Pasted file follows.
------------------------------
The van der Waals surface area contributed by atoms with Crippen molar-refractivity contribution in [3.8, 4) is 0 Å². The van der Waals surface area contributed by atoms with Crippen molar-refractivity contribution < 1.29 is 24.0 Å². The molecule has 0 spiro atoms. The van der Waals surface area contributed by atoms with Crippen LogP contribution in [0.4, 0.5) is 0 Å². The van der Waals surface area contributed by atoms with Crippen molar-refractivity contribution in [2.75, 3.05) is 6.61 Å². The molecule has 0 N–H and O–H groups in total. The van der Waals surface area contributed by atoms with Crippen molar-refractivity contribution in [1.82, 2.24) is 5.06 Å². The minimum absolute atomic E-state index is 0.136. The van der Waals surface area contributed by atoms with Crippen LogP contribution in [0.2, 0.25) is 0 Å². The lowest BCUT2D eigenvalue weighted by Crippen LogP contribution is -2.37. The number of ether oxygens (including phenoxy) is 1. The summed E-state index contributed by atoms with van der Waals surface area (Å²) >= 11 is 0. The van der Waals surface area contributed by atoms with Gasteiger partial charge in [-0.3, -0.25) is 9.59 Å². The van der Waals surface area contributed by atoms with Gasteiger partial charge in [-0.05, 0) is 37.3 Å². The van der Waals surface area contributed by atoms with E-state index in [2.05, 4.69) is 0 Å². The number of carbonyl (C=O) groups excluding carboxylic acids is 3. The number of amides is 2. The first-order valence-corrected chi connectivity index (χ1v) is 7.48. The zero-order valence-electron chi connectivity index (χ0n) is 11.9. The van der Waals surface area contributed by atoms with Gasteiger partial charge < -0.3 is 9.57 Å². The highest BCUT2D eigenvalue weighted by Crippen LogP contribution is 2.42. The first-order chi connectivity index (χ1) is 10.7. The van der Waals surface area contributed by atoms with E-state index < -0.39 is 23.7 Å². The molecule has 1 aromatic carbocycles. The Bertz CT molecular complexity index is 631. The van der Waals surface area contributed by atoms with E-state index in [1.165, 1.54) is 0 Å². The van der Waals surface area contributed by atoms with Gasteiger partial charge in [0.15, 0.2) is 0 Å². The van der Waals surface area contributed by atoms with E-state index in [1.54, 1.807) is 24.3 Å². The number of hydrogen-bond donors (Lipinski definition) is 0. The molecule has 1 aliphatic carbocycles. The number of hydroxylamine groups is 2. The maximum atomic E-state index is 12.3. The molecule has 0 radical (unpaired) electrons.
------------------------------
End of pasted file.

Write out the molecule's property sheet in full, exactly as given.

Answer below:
The van der Waals surface area contributed by atoms with Crippen molar-refractivity contribution in [3.8, 4) is 0 Å². The van der Waals surface area contributed by atoms with Crippen molar-refractivity contribution < 1.29 is 24.0 Å². The molecule has 0 spiro atoms. The van der Waals surface area contributed by atoms with Crippen LogP contribution in [0.4, 0.5) is 0 Å². The van der Waals surface area contributed by atoms with Crippen molar-refractivity contribution in [2.75, 3.05) is 6.61 Å². The molecule has 0 N–H and O–H groups in total. The van der Waals surface area contributed by atoms with Crippen molar-refractivity contribution in [1.82, 2.24) is 5.06 Å². The minimum absolute atomic E-state index is 0.136. The van der Waals surface area contributed by atoms with Crippen LogP contribution in [0.2, 0.25) is 0 Å². The lowest BCUT2D eigenvalue weighted by Crippen LogP contribution is -2.37. The number of ether oxygens (including phenoxy) is 1. The summed E-state index contributed by atoms with van der Waals surface area (Å²) >= 11 is 0. The van der Waals surface area contributed by atoms with Gasteiger partial charge in [-0.3, -0.25) is 9.59 Å². The van der Waals surface area contributed by atoms with Gasteiger partial charge in [-0.05, 0) is 37.3 Å². The van der Waals surface area contributed by atoms with E-state index in [2.05, 4.69) is 0 Å². The number of carbonyl (C=O) groups excluding carboxylic acids is 3. The number of amides is 2. The first-order valence-corrected chi connectivity index (χ1v) is 7.48. The zero-order valence-electron chi connectivity index (χ0n) is 11.9. The van der Waals surface area contributed by atoms with Gasteiger partial charge < -0.3 is 9.57 Å². The highest BCUT2D eigenvalue weighted by Crippen LogP contribution is 2.42. The first-order chi connectivity index (χ1) is 10.7. The van der Waals surface area contributed by atoms with E-state index < -0.39 is 23.7 Å². The molecule has 1 aromatic carbocycles. The Bertz CT molecular complexity index is 631. The van der Waals surface area contributed by atoms with E-state index in [1.165, 1.54) is 0 Å². The van der Waals surface area contributed by atoms with Gasteiger partial charge in [0.15, 0.2) is 0 Å². The van der Waals surface area contributed by atoms with E-state index in [1.54, 1.807) is 24.3 Å². The number of hydrogen-bond donors (Lipinski definition) is 0. The molecule has 1 aliphatic carbocycles. The number of hydroxylamine groups is 2. The maximum atomic E-state index is 12.3. The molecule has 0 radical (unpaired) electrons.